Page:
Welcome to the Roman Baths Blog!

This blog is a behind the scenes look at the Roman Baths in Bath. We hope you enjoy reading our stories about life surrounding the Roman Baths.

Wednesday, 28 September 2011

Roman Jewellery

Roman women were extremely over the top with their jewellery; so much so that a law was passed limiting the amount of gold one person could wear, as it was deemed ‘tacky’!


Compared to the Mayan civilisation for example, the Romans were not the flashiest of societies, preferring pearls to diamonds for their natural colouring – colour was a key element in Roman fashions, not how shiny or elaborate something was. Gem stones were often left in their natural state and were not polished or cut to catch the light.

Rings and bracelets were integral parts of accessorising in the Roman Empire; as well as wearing them as we do today, bracelets were pushed up to the upper arm and rings worn on the lower finger joint – hence their tiny sizes.

Small twisted finger ring

If a man was seen wearing any other form of jewellery that was not a signet ring, he would have been considered effeminate. The rings were used to determine the wearer’s status, position and as a means of sealing letters or identifying personal objects. The gemstone on the top was carved with the owner’s personal emblem, but often cheaper copies were made out of glass displaying cruder images of goddesses or emporers. Another type of ring that is frequently found is that of the betrothal band; these were placed on the ring finger (modern wedding ring finger) as Romans believed that this was directly connected to the heart via the nervous system.

Necklaces were most commonly worn short, similarly to modern day chokers, sitting just below the neckline. Materials varied from glass beads, metals and precious stones. One of the most common variations of necklace was the torc, believed to have originated from the Celtic inhabitants of Britain and Gaul as the symbol of the warrior. The Romans wore these to represent their status, and they were most commonly made from gold, although other materials, such as copper-alloy, were also used.

Contrary to popular belief, brooches were not primarily decorative items; they were mainly functional, working to hold Romans’ clothes together. There are many designs when it comes to brooches, from simple fibulas to more elaborate disc shaped ones. These variations suggest the status or wealth of the owner and let us know that everybody in society was wearing them.

Brooches from the Sacred Spring

Hair pins, as brooches, were practical items that held up a lady’s elaborate hair style, but they also added grandeur to her look. The longer pins were worn in larger, more complicated styles, whereas the shorter pins would have been used for simpler, lighter dos. Many were extremely detailed with carved goddesses and scenes at the tops, jewels were inlayed and the pins themselves made from silver or ivory. More commonly, the pin would have been made from wood or bone.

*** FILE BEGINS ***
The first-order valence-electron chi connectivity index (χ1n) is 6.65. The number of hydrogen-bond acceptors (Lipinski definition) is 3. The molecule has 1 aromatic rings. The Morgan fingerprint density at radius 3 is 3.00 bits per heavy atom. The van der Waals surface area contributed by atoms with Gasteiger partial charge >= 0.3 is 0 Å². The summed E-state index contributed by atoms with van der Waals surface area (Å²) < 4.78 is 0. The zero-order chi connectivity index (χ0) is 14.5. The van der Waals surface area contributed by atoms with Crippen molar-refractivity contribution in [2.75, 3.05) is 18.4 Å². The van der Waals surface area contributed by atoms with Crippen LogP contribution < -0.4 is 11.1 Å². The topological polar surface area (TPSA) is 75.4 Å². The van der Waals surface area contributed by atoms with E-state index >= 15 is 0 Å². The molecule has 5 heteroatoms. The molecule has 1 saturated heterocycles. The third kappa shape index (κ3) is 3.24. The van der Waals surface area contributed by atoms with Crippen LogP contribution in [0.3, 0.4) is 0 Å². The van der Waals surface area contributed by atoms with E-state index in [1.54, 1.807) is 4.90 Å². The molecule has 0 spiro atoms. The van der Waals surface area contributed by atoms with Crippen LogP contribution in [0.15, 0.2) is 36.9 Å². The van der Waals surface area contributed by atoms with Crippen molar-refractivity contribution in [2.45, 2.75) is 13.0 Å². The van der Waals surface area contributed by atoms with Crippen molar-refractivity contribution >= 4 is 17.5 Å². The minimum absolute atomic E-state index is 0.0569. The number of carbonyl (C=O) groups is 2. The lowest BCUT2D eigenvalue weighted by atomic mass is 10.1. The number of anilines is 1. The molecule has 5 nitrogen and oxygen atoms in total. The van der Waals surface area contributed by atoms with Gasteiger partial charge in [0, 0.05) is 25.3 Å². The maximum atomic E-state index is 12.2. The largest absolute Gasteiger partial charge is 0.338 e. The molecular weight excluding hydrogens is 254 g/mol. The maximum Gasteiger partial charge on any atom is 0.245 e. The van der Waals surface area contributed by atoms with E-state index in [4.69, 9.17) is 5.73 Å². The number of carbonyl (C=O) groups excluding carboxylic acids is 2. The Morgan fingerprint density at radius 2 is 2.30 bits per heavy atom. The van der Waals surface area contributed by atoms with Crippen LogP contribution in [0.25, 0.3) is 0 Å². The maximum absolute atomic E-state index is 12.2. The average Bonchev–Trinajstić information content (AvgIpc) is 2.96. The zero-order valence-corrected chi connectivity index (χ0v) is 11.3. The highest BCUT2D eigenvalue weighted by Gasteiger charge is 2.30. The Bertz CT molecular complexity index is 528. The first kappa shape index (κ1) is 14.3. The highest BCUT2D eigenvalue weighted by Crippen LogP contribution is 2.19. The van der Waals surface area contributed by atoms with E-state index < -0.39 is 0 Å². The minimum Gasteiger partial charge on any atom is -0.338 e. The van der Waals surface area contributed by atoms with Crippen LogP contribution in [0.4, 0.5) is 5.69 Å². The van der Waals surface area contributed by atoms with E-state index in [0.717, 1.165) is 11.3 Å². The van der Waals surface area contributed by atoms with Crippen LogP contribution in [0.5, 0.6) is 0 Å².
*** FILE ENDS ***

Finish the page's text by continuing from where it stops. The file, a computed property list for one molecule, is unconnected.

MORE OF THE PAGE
To have a look at some of the amazing, more elaborate pieces check out this website: http://www.allaboutgemstones.com/jewelry_history_ancient_roman.html


Wednesday, 21 September 2011

Roman Tableware

The evening of the last Tuesday of August was a clear, calm one, a lovely atmosphere to set up the last Time Table of the summer season around the Great Bath. The topic I had chosen to explore was Roman tableware as it was something all Romans would have used and like many objects would have been an indication of a person’s power, wealth and status.

For the most grand of dining tables gold and silver vessels and platters would have been the material of choice but would these objects have been eaten off? Perhaps exquisitely decorated pieces of metal such as the Mildenhall Treasure were placed on display in Roman dining rooms to be admired. Bronze was also used to make tableware and metals were used to make spoons. Spoons were the main cutlery used by the Romans as they did not have forks and mainly ate with their fingers.

Pewter Ewer from the Sacred Spring

I was fascinated to learn of the popularity of pewter tableware as I had not associated the material with the Romans. However it was popular as it was cheaper than silver and not as breakable as pottery. A number of pewter objects have been found in the Sacred Spring presumably ending their lives as religious offerings. If you joined me at my Time Table I hope you enjoyed making a mini Pewter platter to take home.